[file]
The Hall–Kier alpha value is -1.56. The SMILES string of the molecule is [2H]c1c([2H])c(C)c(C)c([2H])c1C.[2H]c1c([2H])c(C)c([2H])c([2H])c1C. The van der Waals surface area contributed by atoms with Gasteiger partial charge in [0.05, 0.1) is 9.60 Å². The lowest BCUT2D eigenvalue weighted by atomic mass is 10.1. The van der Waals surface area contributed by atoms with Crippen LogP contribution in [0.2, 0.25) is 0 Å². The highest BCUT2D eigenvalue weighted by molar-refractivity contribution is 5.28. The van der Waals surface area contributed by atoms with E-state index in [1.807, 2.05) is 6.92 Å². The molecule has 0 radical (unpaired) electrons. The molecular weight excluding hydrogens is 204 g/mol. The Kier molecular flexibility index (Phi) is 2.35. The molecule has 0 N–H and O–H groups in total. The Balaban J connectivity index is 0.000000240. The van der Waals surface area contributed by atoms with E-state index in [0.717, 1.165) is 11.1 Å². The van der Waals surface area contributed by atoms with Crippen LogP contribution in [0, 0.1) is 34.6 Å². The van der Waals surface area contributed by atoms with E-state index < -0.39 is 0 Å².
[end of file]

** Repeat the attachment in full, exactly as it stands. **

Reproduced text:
The Hall–Kier alpha value is -1.56. The SMILES string of the molecule is [2H]c1c([2H])c(C)c(C)c([2H])c1C.[2H]c1c([2H])c(C)c([2H])c([2H])c1C. The van der Waals surface area contributed by atoms with Gasteiger partial charge in [0.05, 0.1) is 9.60 Å². The lowest BCUT2D eigenvalue weighted by atomic mass is 10.1. The van der Waals surface area contributed by atoms with Crippen LogP contribution in [0.2, 0.25) is 0 Å². The highest BCUT2D eigenvalue weighted by molar-refractivity contribution is 5.28. The van der Waals surface area contributed by atoms with E-state index in [1.807, 2.05) is 6.92 Å². The molecule has 0 radical (unpaired) electrons. The molecular weight excluding hydrogens is 204 g/mol. The Kier molecular flexibility index (Phi) is 2.35. The molecule has 0 N–H and O–H groups in total. The Balaban J connectivity index is 0.000000240. The van der Waals surface area contributed by atoms with E-state index in [0.717, 1.165) is 11.1 Å². The van der Waals surface area contributed by atoms with Crippen LogP contribution in [0, 0.1) is 34.6 Å². The van der Waals surface area contributed by atoms with E-state index < -0.39 is 0 Å².